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New Treasures: Multiverse: Exploring the Worlds of Poul Anderson, edited by Greg Bear and Gardner Dozois

Wednesday, June 24th, 2015 | Posted by John ONeill

Multiverse Exploring the Worlds of Poul Anderson-smallPoul Anderson was one of the greats of 20th Century science fiction and fantasy. He was astoundingly prolific, writing over 70 novels and numerous short stories before his death in 2001. He won virtually every award the field has to offer, including seven Hugos and three Nebulas, and the ambitious project to collect his short fiction, The Collected Short Works of Poul Anderson from NESFA Press, stands at six thick volumes and counting.

Multiverse: Exploring the Worlds of Poul Anderson is a tribute anthology edited by Greg Bear and Gardner Dozois that collects all-original fiction from Larry Niven, C. J. Cherryh, Stephen Baxter, Robert Silverberg, David Brin, Harry Turtledove, Terry Brooks, Gregory Benford, Tad Williams, Nancy Kress, and many others. It also contains articles and reminiscences of Anderson by most of the authors involved, plus Jerry Pournelle, Poul Anderson’s wife Karen, his daughter Astrid, and his son-in-law, novelist and co-editor Greg Bear.

For Poul Anderson fans, and for those being introduced to him for the first time, this is a truly invaluable anthology featuring some of the brightest names in the field. Here’s the complete table of contents.

Introduction: My Friend Poul, by Greg Bear
“Outmoded Things” by Nancy Kress
“The Man Who Came Late” by Harry Turtledove
“A Slip in Time” by S. M. Stirling
Living and Working with Poul Anderson, by Karen Anderson

“Dancing on the Edge of the Dark” by C. J. Cherryh
“The Lingering Joy” by Stephen Baxter
“Operation Xibalba” by Eric Flint
“Tales Told” by Astrid Anderson Bear
“The Fey of Cloudmoor” by Terry Brooks
“Christmas in Gondwanaland” by Robert Silverberg
“Latecomers” by David Brin
An Appreciation of Poul Anderson, by Jerry Pournelle
“A Candle” by Raymond E. Feist
“The Far End” by Larry Niven
“Bloodpride” by Gregory Benford
“Three Lilies and Three Leopards (And a Participation Ribbon in Science)” by Tad Williams

Multiverse was originally published as a deluxe limited edition hardcover by Subterranean Press last year, with a slightly different title (as Multiverse: Exploring Poul Anderson’s Worlds.) This new trade edition from Baen marks its first appearance in paperback.

Here’s the description:

Poul Anderson was one of the seminal figures of 20th century science fiction. Named a Grand Master by the SFWA in 1997, he produced an enormous body of stand-alone novels (Brain Wave, Tau Zero) and series fiction (Time Patrol, the Dominic Flandry books) and was equally at home in the fields of heroic fantasy and hard SF. He was a meticulous craftsman and a gifted storyteller, and the impact of his finest work continues, undiminished, to this day.

Here is a rousing, all-original anthology that stands both as a significant achievement in its own right and a heartfelt tribute to a remarkable writerand equally remarkable man. A nicely balanced mixture of fiction and reminiscence, this volume contains thirteen stories and novellas by some of today’s finest writers, along with moving reflections by, among others, Anderson’s wife, Karen, his daughter, Astrid Anderson Bear, and his son-in-law, novelist and co-editor Greg Bear. (Bear’s introduction, “My Friend Poul,” is particularly illuminating and insightful.)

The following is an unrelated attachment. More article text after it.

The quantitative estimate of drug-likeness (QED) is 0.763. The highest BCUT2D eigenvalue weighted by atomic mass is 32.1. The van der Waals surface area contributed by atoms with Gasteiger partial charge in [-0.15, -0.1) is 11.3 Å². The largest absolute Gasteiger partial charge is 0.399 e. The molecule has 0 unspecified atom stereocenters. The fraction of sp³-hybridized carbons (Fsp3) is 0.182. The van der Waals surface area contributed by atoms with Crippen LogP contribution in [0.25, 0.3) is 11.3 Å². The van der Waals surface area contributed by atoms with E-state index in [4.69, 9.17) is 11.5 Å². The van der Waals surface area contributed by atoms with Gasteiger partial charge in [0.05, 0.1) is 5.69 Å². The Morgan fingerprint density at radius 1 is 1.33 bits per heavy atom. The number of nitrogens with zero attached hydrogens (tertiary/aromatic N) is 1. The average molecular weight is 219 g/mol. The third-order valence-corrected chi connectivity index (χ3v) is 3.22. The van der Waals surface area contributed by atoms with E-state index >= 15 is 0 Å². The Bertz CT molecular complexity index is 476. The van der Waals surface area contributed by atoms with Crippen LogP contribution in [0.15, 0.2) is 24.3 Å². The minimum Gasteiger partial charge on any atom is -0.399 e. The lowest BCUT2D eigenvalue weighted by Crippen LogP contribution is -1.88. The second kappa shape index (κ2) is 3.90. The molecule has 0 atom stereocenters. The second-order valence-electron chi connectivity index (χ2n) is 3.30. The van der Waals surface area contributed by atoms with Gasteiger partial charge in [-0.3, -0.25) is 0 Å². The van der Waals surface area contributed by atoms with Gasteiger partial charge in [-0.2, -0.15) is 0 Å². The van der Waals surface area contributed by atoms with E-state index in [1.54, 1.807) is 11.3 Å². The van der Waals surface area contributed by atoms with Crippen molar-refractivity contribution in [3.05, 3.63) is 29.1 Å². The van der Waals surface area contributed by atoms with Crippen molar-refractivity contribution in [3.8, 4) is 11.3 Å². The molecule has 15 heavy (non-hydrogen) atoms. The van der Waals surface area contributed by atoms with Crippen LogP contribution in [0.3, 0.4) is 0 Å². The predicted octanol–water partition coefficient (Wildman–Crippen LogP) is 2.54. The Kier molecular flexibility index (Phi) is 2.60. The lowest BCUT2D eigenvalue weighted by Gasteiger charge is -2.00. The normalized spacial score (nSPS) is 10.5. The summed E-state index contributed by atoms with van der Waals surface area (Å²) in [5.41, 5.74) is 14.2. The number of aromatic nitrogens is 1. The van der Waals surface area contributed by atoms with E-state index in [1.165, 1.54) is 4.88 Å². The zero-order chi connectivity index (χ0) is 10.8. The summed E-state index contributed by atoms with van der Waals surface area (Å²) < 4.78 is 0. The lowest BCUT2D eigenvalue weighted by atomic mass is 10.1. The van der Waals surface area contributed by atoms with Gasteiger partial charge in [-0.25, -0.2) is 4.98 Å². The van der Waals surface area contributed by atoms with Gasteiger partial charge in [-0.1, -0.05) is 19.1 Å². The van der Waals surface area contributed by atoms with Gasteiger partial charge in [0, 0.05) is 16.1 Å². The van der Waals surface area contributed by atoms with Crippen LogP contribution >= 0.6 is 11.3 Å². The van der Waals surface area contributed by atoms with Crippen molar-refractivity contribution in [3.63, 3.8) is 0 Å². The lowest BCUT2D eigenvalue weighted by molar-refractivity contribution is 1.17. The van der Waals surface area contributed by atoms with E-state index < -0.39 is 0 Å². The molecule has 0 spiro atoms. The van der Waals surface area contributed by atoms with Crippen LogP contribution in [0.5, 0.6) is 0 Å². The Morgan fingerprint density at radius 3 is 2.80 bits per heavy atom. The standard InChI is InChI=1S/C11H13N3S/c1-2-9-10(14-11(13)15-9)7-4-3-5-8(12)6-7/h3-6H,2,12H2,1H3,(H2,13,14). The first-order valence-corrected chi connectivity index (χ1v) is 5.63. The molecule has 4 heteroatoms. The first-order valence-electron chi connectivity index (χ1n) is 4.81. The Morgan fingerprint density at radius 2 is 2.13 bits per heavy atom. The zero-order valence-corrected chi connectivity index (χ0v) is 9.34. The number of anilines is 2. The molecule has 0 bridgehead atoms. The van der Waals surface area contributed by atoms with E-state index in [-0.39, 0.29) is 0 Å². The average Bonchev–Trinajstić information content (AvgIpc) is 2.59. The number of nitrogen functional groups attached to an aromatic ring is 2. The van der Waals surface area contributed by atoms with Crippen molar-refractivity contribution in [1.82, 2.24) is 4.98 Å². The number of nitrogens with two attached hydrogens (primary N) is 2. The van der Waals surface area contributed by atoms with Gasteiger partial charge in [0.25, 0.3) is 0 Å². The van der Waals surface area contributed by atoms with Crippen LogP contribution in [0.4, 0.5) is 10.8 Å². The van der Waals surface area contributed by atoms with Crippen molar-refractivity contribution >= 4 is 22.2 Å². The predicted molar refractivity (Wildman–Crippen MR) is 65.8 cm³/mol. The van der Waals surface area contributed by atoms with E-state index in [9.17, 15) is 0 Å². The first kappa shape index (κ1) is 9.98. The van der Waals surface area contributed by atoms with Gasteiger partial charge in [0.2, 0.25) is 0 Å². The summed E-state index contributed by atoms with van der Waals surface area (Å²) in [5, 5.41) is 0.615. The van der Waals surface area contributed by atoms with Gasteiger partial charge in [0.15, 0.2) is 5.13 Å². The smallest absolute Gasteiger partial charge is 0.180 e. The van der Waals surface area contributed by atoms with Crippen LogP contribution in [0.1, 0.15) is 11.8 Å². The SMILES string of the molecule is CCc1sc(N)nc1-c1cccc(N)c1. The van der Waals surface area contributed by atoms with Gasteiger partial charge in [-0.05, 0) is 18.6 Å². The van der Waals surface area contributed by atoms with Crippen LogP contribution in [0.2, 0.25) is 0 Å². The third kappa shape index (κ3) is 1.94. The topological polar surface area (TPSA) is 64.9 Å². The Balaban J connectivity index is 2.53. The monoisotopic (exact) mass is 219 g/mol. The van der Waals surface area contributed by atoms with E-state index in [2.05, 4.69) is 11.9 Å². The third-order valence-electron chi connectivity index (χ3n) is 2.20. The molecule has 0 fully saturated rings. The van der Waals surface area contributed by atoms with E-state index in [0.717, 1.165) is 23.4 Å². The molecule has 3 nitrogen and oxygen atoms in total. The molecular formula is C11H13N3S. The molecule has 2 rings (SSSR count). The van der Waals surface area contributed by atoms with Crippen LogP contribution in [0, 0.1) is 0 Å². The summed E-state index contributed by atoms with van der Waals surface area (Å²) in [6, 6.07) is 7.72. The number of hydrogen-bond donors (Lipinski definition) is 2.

The fictional contributions comprise a kaleidoscopic array of imaginative responses to Anderson’s many and varied fictional worlds. A few of the highlights include Nancy Kress’s “Outmoded Things” and Terry Brooks’ “The Fey of Cloudmoor,” stories inspired by the Hugo Award-winning “The Queen of Air and Darkness”; a pair of truly wonderful Time Patrol stories (“A Slip in Time” by S. M. Stirling and “Christmas in Gondwanaland” by Robert Silverberg); Raymond E. Feist’s Dominic Flandry adventure, “A Candle”; and a pair of very different homages to the classic fantasy novel, Three Hearts and Three Lions: “The Man Who Came Late” by Harry Turtledove and “Three Lilies and Three Leopards (And a Participation Ribbon in Science)” by Tad Williams. These stories, together with singular contributions by such significant figures as Larry Niven, Gregory Benford, and Eric Flint, add up to a memorable, highly personal anthology that lives up to the standards set by the late — and indisputably great — Poul Anderson.

Gabe Dybing, Ryan Harvey and others here at Black Gate have explored Poul Anderson’s classic SF and fantasy work. Our previous coverage includes:

The Parallel Worlds of Poul Anderson’s Operation Chaos by Gabe Dybing
Sex and Violence in Poul Anderson’s Rogue Sword by Gabe Dybing
Two Great Books by Poul Anderson: The High Crusade and The Golden Slave by Gabe Dybing
Representations of the Amazon in Poul Anderson’s Virgin Planet and in DC’s Wonder Woman by Gabe Dybing
Northern Matter in Poul Anderson’s “Middle Ages” of The Broken Sword and in J.R.R. Tolkien’s Middle-Earth by Gabe Dybing
Chaotic and Lawful Alignments in Poul Anderson’s Three Hearts and Three Lions by Gabe Dybing
From Poul Anderson’s Vault of the Ages to the End of All Things by Gabe Dybing
Poul Anderson and the Northern Mythic Tradition: An Introduction by Gabe Dybing
The Whole Northern Thing: Hrolf Kraki’s Saga by Poul Anderson by Fletcher Vredenburgh
Six Sought Adventure: A Half-Dozen Swords And Sorcery Short Stories Worth Your Summer Reading Time by Brian Murphy
Vintage Treasures: Poul Anderson’s After Doomsday
Broken In Two: Poul Anderson’s Two Versions of The Broken Sword by Ryan Harvey

Multiverse: Exploring the Worlds of Poul Anderson was published by Baen on June 2, 2015. It is 400 pages, priced at $15 in trade paperback. The cover is by Bob Eggleton (see the gorgeous wrap-around original here).

See all of our recent New Treasures here.

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